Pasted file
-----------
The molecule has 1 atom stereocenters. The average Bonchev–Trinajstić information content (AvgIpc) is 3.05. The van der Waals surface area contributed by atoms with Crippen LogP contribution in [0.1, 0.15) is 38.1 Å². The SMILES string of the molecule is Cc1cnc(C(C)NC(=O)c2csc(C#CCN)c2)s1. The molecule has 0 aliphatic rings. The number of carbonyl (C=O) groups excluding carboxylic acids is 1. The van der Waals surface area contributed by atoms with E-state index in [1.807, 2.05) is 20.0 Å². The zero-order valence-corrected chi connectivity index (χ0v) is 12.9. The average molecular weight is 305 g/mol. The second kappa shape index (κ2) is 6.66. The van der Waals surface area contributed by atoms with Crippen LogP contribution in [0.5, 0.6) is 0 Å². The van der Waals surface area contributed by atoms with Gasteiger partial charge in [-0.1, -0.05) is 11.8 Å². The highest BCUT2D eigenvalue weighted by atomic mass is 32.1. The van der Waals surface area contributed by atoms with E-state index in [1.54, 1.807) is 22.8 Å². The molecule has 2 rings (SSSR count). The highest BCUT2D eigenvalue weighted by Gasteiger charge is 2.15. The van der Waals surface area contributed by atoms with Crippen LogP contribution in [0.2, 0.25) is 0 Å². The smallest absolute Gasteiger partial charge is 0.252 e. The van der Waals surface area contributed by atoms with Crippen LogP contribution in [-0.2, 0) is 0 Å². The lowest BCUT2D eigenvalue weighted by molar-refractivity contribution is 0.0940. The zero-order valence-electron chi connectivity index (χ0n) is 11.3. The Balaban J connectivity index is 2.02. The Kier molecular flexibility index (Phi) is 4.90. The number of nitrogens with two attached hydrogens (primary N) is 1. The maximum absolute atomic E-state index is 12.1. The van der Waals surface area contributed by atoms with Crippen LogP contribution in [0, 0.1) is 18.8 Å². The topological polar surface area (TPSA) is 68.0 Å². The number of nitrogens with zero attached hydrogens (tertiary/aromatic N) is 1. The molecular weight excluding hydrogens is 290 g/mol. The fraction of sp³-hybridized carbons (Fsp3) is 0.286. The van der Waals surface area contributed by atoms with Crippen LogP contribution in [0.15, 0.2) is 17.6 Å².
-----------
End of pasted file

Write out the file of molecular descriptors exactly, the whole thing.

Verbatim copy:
The molecule has 1 atom stereocenters. The average Bonchev–Trinajstić information content (AvgIpc) is 3.05. The van der Waals surface area contributed by atoms with Crippen LogP contribution in [0.1, 0.15) is 38.1 Å². The SMILES string of the molecule is Cc1cnc(C(C)NC(=O)c2csc(C#CCN)c2)s1. The molecule has 0 aliphatic rings. The number of carbonyl (C=O) groups excluding carboxylic acids is 1. The van der Waals surface area contributed by atoms with E-state index in [1.807, 2.05) is 20.0 Å². The zero-order valence-corrected chi connectivity index (χ0v) is 12.9. The average molecular weight is 305 g/mol. The second kappa shape index (κ2) is 6.66. The van der Waals surface area contributed by atoms with Crippen LogP contribution in [0.5, 0.6) is 0 Å². The van der Waals surface area contributed by atoms with Gasteiger partial charge in [-0.1, -0.05) is 11.8 Å². The highest BCUT2D eigenvalue weighted by atomic mass is 32.1. The van der Waals surface area contributed by atoms with E-state index in [1.54, 1.807) is 22.8 Å². The molecule has 2 rings (SSSR count). The highest BCUT2D eigenvalue weighted by Gasteiger charge is 2.15. The van der Waals surface area contributed by atoms with Crippen LogP contribution in [0.2, 0.25) is 0 Å². The smallest absolute Gasteiger partial charge is 0.252 e. The van der Waals surface area contributed by atoms with Crippen LogP contribution in [-0.2, 0) is 0 Å². The lowest BCUT2D eigenvalue weighted by molar-refractivity contribution is 0.0940. The zero-order valence-electron chi connectivity index (χ0n) is 11.3. The Balaban J connectivity index is 2.02. The Kier molecular flexibility index (Phi) is 4.90. The number of nitrogens with two attached hydrogens (primary N) is 1. The maximum absolute atomic E-state index is 12.1. The van der Waals surface area contributed by atoms with Crippen LogP contribution in [0, 0.1) is 18.8 Å². The topological polar surface area (TPSA) is 68.0 Å². The number of nitrogens with zero attached hydrogens (tertiary/aromatic N) is 1. The molecular weight excluding hydrogens is 290 g/mol. The fraction of sp³-hybridized carbons (Fsp3) is 0.286. The van der Waals surface area contributed by atoms with Crippen LogP contribution in [0.15, 0.2) is 17.6 Å².